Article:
Asia Pacific’s decarbonisation bill could hit US$3.5 trillion by 2040

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Recent research by Wood Mackenzie, released in Singapore at the energy consultancy firm’s Energy & Commodities Summit – Capitalising on Asia’s Energy Transition this week, indicates that Asia Pacific’s decarbonisation bill could hit US$3.5 trillion by 2040.

Wood Mackenzie’s analysis includes investments in solar, wind, hydrogen, nuclear, and hydropower. To put the projected bill of US$3.5 trillion into perspective, it is more than enough to buy everyone in Sydney a house at Sydney’s inflated housing prices. Or, to put it another way, US$3.5 trillion is just about enough to afford an avocado toast at a trendy café, but no extras.

Of course, the main focus of the investment required in this decarbonisation effort should come, and take place in, China and India, and the key industries are the power and transport sectors which both accounted for over 50% of the region’s carbon emissions in 2018.

Speaking at the Energy and Commodity Summit in Singapore this week, Parkash Sharma, Head of Markets and Transitions in Asia Pacific for Wood Mackenzie, said: “In our base case, we forecast the share of zero-carbon energy increasing from 8% in 2018 to 17% in 2040.” This may seem a conservative base estimate, but we must again remember the exploding economies of China and India are involved in these estimates.

“In our accelerated transition scenario case for Asia Pacific,” continued Prakash, “we forecast the share of zero-carbon energy reaching 35% by 2040 with green hydrogen capturing up to 3% in the mix.”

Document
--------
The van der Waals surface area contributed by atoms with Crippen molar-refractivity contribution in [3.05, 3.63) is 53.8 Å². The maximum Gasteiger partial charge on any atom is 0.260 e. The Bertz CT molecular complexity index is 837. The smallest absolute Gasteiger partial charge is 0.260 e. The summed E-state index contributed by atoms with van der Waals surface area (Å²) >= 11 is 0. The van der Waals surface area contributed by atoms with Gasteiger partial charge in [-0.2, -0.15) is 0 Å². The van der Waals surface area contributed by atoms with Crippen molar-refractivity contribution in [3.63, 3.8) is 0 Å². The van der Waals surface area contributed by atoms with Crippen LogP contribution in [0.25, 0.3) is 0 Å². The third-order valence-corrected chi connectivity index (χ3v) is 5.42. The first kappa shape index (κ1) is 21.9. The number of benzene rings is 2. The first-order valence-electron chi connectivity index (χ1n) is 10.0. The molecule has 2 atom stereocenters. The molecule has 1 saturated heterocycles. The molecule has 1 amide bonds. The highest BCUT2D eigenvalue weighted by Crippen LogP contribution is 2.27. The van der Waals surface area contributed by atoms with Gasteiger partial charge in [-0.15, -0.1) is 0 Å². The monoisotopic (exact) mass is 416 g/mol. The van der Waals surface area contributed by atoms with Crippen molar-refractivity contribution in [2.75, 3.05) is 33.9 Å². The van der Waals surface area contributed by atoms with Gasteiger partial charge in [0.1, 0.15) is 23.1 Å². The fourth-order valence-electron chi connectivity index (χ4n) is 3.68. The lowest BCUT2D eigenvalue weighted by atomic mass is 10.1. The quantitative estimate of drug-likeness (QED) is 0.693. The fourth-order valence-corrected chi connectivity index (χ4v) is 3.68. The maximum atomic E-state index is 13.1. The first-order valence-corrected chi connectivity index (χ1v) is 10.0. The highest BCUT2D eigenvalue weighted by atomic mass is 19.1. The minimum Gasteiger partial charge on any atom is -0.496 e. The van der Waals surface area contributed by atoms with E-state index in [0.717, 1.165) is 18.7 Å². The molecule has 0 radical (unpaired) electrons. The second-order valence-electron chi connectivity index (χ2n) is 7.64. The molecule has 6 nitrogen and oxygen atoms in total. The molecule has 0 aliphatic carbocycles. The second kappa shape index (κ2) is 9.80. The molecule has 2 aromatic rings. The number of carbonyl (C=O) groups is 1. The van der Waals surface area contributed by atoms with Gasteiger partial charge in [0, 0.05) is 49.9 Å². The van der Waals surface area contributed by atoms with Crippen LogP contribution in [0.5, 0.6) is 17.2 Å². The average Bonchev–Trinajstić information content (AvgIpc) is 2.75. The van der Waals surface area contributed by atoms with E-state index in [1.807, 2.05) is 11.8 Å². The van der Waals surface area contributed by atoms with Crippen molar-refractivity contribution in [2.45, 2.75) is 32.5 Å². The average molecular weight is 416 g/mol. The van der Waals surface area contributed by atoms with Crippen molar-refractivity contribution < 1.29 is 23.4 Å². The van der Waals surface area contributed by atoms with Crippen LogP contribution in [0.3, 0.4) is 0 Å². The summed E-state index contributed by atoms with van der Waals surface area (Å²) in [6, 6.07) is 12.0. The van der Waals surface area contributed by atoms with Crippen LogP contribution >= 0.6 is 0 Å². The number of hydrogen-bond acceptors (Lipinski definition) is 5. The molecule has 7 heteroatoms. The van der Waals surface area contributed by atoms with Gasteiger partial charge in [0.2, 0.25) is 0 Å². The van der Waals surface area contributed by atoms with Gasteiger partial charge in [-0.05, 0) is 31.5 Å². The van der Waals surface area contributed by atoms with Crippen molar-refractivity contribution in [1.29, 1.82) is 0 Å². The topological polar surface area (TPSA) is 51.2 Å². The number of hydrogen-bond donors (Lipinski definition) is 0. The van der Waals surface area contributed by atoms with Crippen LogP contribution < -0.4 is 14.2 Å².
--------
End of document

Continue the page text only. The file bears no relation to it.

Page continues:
In the mobility sector, a key carbon contributor, Wood Mackenzie’s analysis foresees an increase in electric vehicle sales of up to 65% by 2040 in its accelerated scenario and 25% in its base-case scenario.

Gavin Thompson, Wood Mackenzie’s Asia Pacific Vice Chair stressed the changing nature of the situation “as the region grapples with severe air pollution and the demands of the energy transition. The question is how can Asia Pacific ensure stable energy supply growth and yet be on track on the decarbonisation bill?”

This is indeed the question, and of course the emerging answer, across the region, is “Go electric.” Energy demand in the region is expected to grow 15% by 2040, the oil equivalent of 6,800 tonnes. In view of this we must admit the emerging answer is lacking in detail for it should be “Go electric with solar and other renewable sources.” Admittedly this extended answer doesn’t have the same emphatic surety, but it’s the only answer we have.